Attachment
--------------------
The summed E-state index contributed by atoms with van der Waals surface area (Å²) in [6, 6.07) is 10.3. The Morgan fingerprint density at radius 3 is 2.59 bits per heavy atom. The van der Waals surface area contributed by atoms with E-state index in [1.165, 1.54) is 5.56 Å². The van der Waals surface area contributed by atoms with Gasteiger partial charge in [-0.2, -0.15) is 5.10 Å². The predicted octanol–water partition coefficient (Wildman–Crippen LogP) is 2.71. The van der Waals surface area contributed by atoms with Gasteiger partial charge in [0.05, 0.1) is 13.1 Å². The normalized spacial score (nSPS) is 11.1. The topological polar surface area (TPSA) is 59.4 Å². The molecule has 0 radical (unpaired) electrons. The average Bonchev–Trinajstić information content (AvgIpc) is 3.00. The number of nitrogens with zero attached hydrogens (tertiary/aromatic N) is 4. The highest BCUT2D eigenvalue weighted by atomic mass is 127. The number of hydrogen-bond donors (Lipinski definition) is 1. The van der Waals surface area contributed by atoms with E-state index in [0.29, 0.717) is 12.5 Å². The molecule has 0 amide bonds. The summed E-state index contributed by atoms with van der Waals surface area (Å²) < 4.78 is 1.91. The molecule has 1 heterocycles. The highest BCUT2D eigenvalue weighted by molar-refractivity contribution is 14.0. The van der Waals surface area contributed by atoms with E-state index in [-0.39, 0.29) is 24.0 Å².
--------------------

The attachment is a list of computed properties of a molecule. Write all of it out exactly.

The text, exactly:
The summed E-state index contributed by atoms with van der Waals surface area (Å²) in [6, 6.07) is 10.3. The Morgan fingerprint density at radius 3 is 2.59 bits per heavy atom. The van der Waals surface area contributed by atoms with E-state index in [1.165, 1.54) is 5.56 Å². The van der Waals surface area contributed by atoms with Gasteiger partial charge in [-0.2, -0.15) is 5.10 Å². The predicted octanol–water partition coefficient (Wildman–Crippen LogP) is 2.71. The van der Waals surface area contributed by atoms with Gasteiger partial charge in [0.05, 0.1) is 13.1 Å². The normalized spacial score (nSPS) is 11.1. The topological polar surface area (TPSA) is 59.4 Å². The molecule has 0 radical (unpaired) electrons. The average Bonchev–Trinajstić information content (AvgIpc) is 3.00. The number of nitrogens with zero attached hydrogens (tertiary/aromatic N) is 4. The highest BCUT2D eigenvalue weighted by atomic mass is 127. The number of hydrogen-bond donors (Lipinski definition) is 1. The van der Waals surface area contributed by atoms with E-state index in [0.29, 0.717) is 12.5 Å². The molecule has 0 amide bonds. The summed E-state index contributed by atoms with van der Waals surface area (Å²) < 4.78 is 1.91. The molecule has 1 heterocycles. The highest BCUT2D eigenvalue weighted by molar-refractivity contribution is 14.0. The van der Waals surface area contributed by atoms with E-state index in [-0.39, 0.29) is 24.0 Å².